Environmentalists have warned that the number of plastics in the oceans will outweigh fish by 2050, if nothing is done to end plastic pollution.

They say the world consumes as much as a trillion plastic bags every year.

Saturday marks “International Plastic Bag Free Day”. A public awareness campaign was held at Cape Town’s V&A Waterfront to decrease people from using plastic bags once-off.

Experts say although each plastic bag is used for only 15 minutes, it has a lifespan of 450 years and more. They say nine million tons of plastic end up in the oceans every year. Once in the sea, they release toxins and pose a danger to marine life. They often also end up floating about as rubbish.

“We’re told now that this is one of the greatest environmental threats that we face in our time is plastic pollution. When you start hearing stats like by the year 2050 plastic in the ocean will outweigh fish, that’s 30 years away, we really need to make a change now, because if we continue business as usual we might find ourselves in a very sticky situation,” says environmental campaigner from Two Oceans Aquarium, Hayley McLellan.

Cape Town’s V&A Waterfront aims to phase out single use plastics by 2020.

“It’s quite important for us. We sit right at the edge of the sea. We’ve got marine life that’s affected by plastics that get blown into the water. We spend a lot of money in recycling the plastic that we retrieve, and this is a key initiative for us,” says V&A Waterfront head of communications, Donald Kau.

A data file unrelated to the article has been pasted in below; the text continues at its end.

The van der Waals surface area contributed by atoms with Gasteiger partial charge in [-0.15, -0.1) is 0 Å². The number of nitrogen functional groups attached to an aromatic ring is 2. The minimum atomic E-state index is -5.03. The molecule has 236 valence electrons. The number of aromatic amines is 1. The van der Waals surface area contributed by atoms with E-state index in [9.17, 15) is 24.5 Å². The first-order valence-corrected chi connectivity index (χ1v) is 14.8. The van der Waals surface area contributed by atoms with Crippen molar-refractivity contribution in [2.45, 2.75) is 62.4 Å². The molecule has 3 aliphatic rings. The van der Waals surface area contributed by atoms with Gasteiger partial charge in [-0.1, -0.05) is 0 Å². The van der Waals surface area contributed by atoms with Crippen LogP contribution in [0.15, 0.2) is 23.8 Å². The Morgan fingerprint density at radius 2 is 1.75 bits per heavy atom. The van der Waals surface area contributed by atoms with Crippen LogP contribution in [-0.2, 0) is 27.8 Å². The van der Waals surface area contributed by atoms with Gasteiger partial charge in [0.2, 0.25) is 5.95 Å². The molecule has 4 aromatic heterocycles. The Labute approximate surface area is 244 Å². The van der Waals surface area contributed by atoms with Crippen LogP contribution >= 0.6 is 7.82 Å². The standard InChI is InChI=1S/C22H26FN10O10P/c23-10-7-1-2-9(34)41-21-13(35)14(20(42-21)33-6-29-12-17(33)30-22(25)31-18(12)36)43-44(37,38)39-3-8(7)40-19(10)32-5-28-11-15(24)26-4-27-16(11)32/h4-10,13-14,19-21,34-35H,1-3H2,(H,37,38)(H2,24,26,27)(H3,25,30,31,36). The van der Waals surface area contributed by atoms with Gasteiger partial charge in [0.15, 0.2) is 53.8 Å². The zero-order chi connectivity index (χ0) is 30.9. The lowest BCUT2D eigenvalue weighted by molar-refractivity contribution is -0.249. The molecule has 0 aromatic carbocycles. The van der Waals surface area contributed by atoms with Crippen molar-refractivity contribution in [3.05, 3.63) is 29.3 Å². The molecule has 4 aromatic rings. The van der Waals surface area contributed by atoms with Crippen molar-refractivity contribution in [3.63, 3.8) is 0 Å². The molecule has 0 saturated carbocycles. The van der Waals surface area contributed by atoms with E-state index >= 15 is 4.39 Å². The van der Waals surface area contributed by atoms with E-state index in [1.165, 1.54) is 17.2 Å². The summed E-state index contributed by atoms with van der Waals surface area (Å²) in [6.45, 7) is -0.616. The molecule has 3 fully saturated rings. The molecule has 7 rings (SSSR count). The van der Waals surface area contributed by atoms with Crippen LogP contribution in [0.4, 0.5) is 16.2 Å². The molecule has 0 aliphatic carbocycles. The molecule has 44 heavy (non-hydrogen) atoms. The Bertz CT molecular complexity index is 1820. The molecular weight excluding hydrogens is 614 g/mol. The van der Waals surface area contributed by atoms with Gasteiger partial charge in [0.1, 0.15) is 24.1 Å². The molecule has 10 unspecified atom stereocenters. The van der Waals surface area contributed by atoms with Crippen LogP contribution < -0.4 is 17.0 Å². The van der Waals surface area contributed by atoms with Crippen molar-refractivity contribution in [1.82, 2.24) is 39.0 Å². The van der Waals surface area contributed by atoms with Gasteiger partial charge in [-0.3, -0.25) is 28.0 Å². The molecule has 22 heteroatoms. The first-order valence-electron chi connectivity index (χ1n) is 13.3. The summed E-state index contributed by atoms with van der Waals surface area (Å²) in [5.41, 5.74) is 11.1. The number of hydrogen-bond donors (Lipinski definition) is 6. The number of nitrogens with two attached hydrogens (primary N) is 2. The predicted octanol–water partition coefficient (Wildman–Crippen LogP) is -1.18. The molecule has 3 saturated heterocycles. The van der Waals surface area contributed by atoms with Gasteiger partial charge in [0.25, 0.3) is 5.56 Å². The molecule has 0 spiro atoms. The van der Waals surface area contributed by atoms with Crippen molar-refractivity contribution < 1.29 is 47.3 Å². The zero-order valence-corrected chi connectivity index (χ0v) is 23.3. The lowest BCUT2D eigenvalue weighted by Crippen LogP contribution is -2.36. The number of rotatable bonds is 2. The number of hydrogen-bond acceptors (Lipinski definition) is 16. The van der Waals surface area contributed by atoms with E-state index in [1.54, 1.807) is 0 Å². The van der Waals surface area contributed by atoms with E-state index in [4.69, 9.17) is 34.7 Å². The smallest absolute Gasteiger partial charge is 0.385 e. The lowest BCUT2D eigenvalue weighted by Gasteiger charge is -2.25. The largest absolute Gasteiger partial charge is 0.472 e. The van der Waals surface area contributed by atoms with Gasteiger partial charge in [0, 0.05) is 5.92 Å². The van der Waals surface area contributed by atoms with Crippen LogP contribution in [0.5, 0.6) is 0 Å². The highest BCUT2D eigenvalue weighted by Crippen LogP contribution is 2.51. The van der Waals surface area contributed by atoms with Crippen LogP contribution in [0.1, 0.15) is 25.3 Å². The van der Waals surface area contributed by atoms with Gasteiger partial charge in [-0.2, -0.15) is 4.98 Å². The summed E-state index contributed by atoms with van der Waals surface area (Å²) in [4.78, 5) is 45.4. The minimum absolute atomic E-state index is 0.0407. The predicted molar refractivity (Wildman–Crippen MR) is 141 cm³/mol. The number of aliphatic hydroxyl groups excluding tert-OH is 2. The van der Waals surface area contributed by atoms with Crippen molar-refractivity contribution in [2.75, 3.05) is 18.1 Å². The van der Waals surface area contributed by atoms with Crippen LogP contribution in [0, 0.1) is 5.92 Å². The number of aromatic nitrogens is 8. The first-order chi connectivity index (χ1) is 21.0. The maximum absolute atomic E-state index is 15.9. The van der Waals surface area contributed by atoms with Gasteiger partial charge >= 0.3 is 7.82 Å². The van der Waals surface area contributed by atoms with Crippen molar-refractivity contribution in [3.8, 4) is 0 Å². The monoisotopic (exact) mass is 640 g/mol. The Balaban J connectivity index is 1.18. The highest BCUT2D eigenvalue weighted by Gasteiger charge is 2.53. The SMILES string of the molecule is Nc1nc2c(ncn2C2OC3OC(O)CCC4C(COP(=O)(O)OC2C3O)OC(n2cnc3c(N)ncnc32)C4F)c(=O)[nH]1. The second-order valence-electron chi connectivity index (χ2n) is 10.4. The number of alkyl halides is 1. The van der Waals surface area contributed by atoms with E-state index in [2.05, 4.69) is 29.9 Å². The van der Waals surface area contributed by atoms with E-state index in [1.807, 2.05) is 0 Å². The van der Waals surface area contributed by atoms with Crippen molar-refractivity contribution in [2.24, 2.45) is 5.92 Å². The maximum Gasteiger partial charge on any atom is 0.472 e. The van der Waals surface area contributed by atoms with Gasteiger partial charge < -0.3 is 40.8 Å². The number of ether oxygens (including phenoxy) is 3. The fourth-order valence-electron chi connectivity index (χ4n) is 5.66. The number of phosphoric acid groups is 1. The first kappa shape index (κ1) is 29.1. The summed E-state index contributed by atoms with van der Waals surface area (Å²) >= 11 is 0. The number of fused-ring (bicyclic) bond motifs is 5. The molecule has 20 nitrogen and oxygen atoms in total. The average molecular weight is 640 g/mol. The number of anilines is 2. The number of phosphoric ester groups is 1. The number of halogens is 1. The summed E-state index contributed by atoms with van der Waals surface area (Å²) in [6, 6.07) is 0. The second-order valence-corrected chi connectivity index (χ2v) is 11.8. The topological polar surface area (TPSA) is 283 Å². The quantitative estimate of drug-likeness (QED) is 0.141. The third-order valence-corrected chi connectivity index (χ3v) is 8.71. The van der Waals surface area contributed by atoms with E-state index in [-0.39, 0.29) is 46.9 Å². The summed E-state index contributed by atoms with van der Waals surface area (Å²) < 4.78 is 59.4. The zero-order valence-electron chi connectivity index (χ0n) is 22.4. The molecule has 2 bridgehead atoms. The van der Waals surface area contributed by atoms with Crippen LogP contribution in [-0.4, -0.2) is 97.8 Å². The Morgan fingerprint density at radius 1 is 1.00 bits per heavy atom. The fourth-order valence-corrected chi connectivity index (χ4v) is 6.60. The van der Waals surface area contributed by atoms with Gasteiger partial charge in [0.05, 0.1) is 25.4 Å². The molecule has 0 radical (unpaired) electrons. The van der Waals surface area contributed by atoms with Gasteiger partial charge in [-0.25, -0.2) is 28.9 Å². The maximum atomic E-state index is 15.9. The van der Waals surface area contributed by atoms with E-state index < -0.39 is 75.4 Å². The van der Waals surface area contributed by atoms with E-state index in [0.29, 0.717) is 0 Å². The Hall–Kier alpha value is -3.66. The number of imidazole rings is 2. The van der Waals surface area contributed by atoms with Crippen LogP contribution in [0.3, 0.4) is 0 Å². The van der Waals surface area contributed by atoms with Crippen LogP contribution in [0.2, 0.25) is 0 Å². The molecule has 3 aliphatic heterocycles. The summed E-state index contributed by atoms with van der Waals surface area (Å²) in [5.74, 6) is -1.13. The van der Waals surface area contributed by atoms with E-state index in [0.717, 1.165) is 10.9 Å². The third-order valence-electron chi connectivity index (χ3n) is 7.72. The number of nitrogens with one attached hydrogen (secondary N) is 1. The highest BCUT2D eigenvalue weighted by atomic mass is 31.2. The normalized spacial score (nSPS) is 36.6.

At the Victoria Wharf centre court, recycled plastic was used to produce a large skeleton of a whale, highlighting the damage plastics cause to the oceans and marine life. Retailer Pick n Pay is offering customers cardboard carry-boxes on a trial basis.

“As of the 1st of August our plastic bags will be 100% recyclable of which 65% comes from pre-used plastic bags from consumers whereas most of other recycled are all using factory waste to make recycled bags,” says chairperson of Pick n Pay, Gareth Ackerman.

Recycled bags made entirely from plastic bottles are another alternative on offer to shoppers. Environmentalists say it’s ultimately up to the end user to eliminate all single use plastics.

Watch the video for more on the story: